African gender brainteaser or why African women always seem to be smarter than their male counterparts

I’ve been blessed to see quite a number of countries and places on the African continent. Being in contact with so many different cultures and being able to learn from it is a blessing in itself. And getting a deeper insight in the incredibly diverse richness of African cultures, histories, and social interactions, which can impossibly be obtained from the unilateral information that can be distilled from European media, is extremely eye opening. Still today, most Europeans do perceive Africa as a country in which people and cultures are more or less the same. People are really not to blame for this perception, as it is really based on the very limited information about Africa that can be received from the popular media. In 2014, I analysed the media in Germany for what they reported about Africa, and the only news I found were all about Al-Shabab, Boko Haram, and Oscar Pistorius, thus, exactly what people in Europe like to hear about in Africa: war, terror, and crime. What was missing at that time were hunger and drought, which are the parameters that typically supplement the picture we like to draw of the “African country” in Europe.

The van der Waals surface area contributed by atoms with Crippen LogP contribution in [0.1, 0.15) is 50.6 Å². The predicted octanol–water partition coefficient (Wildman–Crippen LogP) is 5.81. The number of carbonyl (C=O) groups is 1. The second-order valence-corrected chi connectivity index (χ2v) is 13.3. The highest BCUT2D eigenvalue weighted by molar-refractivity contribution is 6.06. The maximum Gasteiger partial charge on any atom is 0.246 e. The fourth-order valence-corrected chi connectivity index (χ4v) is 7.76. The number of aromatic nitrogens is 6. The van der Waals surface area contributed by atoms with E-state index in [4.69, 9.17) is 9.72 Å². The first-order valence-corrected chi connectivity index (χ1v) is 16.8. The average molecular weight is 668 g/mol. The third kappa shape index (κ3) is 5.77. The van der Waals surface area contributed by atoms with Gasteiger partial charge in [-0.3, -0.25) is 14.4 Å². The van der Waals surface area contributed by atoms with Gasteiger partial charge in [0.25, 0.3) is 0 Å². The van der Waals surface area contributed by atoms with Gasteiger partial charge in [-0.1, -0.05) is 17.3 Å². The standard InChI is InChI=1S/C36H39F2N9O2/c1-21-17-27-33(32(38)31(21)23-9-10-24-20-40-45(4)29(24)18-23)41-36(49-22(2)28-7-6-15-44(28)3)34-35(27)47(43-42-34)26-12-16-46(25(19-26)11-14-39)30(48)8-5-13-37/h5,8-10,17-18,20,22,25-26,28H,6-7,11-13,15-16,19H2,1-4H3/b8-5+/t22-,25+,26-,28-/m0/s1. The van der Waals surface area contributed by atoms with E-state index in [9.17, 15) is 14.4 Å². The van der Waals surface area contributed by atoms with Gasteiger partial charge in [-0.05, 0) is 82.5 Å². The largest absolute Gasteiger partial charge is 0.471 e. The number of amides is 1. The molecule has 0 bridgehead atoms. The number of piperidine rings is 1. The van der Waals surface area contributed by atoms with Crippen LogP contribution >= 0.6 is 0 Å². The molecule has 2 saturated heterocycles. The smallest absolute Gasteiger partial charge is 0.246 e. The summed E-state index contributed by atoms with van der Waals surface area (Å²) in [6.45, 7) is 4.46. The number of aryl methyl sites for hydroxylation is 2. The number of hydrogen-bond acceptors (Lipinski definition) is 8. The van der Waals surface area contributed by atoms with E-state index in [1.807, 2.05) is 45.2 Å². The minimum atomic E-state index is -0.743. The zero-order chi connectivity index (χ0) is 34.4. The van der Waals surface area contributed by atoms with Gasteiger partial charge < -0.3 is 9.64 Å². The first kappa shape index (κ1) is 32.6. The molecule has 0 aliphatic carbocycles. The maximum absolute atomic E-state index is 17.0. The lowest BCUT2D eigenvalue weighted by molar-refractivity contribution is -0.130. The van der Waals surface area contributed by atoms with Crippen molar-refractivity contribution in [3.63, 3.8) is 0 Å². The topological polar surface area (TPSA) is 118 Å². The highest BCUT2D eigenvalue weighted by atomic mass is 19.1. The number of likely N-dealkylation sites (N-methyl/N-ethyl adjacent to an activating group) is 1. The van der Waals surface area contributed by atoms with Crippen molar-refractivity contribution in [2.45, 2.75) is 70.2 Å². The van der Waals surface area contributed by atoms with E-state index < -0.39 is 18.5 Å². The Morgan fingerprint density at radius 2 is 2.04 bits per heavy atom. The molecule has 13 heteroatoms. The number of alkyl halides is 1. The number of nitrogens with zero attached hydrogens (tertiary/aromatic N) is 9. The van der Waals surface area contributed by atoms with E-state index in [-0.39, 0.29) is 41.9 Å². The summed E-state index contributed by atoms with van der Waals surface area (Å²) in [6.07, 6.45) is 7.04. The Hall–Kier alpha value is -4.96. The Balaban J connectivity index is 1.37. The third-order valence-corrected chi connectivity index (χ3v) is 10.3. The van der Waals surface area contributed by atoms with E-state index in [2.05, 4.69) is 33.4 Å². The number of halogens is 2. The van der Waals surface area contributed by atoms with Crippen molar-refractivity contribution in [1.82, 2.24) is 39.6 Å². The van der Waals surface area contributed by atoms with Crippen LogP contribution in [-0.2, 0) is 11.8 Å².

However, the reality is certainly quite different: much more positive, and definitively much more diverse. If you have ever travelled from Dar es Salaam to Accra, you know that Africa is definitively not a country, and cultures, people, ways of living are much more different than between most of the European countries. A few things, however, and despite the incredible diversity that can be observed in Africa, to me always seemed to re-appear no matter whether I was in Central, Eastern, Western or Southern Africa. One was the always extremely positive impression I had of the women I met in academia, researchn and decision making positons.